“You’re evil…mad…a villain,” a disgruntled restaurant owner once told me, upon learning that I had referred to his food as ‘rancid’ after spending the better half of the week at home, sitting next or on the toilet, rocking my dishevelled hair, asking myself why I had ingested that dark and stormy dish of curdled slob.
If this world was a bestselling comic who’s pages were graced by heroes and villains, the heroes would be the chefs who cooked good, honest and humble food with love. The villains would be the food columnists and critics, the social media bloggers who are always quick to troll and harass, yet can’t tell a tilapia fillet from a salmon steak.
My culinary journey in Kenya that began four years ago has been an interesting and privileged one, filled with copious amounts of delicious soul-warming food and new friendships with like-minded food-loving individuals. There were however moments where I battled with my conscience – if my experience is bad, do I write the truth and potentially harm someone’s business?
Calling anyone’s food ‘rancid,’ ‘mediocre’ or ‘uninspiring’ is never enjoyable. As the youngest daughter to a former restaurateur in Canada, I would never wish to be on the receiving end of such criticism.
My father was the chef-owner of a successful neighbourhood bistro in Toronto. Though he sold it soon after I was born thirty years ago, there was never a single day that I wasn’t reminded of his dedication and passion for his restaurant.
From handcrafted stained glass chandeliers that lit the restaurant with ambience repurposed in my childhood home, to the dusty signage sitting in the back of the garage – I knew my father would never let go because he had poured a tremendous amount of himself into the business and undoubtedly, the restaurant was a reflection of him as an individual.
Understandably, when a restaurant is an extension of you, receiving tough constructive criticism will naturally be met with defensive mechanisms and perhaps spur motivation to do better, or not. Likewise, receiving praise is like a pat on the back, a gesture of appreciation. What I’ve learned during my culinary journey in Kenya is that it’s important to be as objective, vivid, real and mercilessly honest in food media – that’s the only way to help shape Nairobi into one of the world’s great international culinary destinations with competitive offerings to boot.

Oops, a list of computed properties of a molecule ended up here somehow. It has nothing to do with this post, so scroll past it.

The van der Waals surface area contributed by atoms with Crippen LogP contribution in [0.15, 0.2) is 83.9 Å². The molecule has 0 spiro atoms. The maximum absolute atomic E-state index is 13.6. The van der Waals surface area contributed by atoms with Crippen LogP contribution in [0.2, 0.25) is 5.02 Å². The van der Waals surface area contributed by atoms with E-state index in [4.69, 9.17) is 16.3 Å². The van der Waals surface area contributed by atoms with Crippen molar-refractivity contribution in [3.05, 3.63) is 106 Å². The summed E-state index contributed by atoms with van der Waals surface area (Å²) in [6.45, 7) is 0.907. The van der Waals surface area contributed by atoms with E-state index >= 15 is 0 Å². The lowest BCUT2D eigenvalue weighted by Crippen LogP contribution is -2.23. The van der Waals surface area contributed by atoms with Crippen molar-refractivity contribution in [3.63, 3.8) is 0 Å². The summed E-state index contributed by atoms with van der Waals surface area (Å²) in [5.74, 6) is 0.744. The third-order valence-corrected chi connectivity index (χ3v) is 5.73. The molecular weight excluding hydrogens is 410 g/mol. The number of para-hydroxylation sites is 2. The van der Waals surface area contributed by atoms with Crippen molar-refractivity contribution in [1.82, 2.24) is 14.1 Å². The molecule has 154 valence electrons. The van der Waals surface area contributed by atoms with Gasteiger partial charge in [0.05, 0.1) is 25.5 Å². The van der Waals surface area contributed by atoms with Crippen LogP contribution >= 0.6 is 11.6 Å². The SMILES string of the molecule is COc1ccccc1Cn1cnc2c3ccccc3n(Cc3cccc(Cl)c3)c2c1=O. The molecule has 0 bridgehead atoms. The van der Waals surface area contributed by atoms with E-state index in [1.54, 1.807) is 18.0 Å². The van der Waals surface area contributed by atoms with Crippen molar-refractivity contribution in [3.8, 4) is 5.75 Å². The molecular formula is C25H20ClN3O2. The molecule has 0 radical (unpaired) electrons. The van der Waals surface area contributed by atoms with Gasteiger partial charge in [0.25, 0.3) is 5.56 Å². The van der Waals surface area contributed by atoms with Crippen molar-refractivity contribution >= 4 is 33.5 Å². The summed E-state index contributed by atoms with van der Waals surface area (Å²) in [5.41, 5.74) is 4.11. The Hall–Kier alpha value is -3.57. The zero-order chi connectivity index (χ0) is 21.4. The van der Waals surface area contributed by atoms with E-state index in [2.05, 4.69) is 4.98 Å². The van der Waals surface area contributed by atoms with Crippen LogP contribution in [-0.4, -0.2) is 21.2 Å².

The notoriously cutthroat Nairobi restaurant scene became even more competitive in 2014, when a slew of international chefs and homegrown talent joined the fight for a slice of the lucrative pie. International brands like Caramel, Ocean Basket, Domino’s Pizza, Snack Attack and Soi joined in the knife sharpening, whilst fearless new entrants like Mambo Italia, Churrasco Gaucho, Dari, Adega and Four Café added to the diversity. Yet despite the plethora of restaurants and a greater choice than possibly anywhere else in the region, you still have to do your homework to find a good meal in Nairobi. But when you do though, it’s likely to be magnificent.
In the exuberant and fickle restaurant scene in Nairobi, new restaurants continue to open and culinary trends from all over the world are quickly adopted. Kenya’s capital is certainly growing into its food-loving reputation. With about fifty restaurants participating in Nairobi Restaurant Week 2015 just around the corner, Nairobi continues to surprise me with its determination to thrive in its journey in becoming an internationally recognised foodie hotspot. So as we settle into 2015, will you join me on this culinary journey in Nairobi? Will you help me celebrate the heroes of this industry? If your answer is yes, then start making your reservations. Happy eating.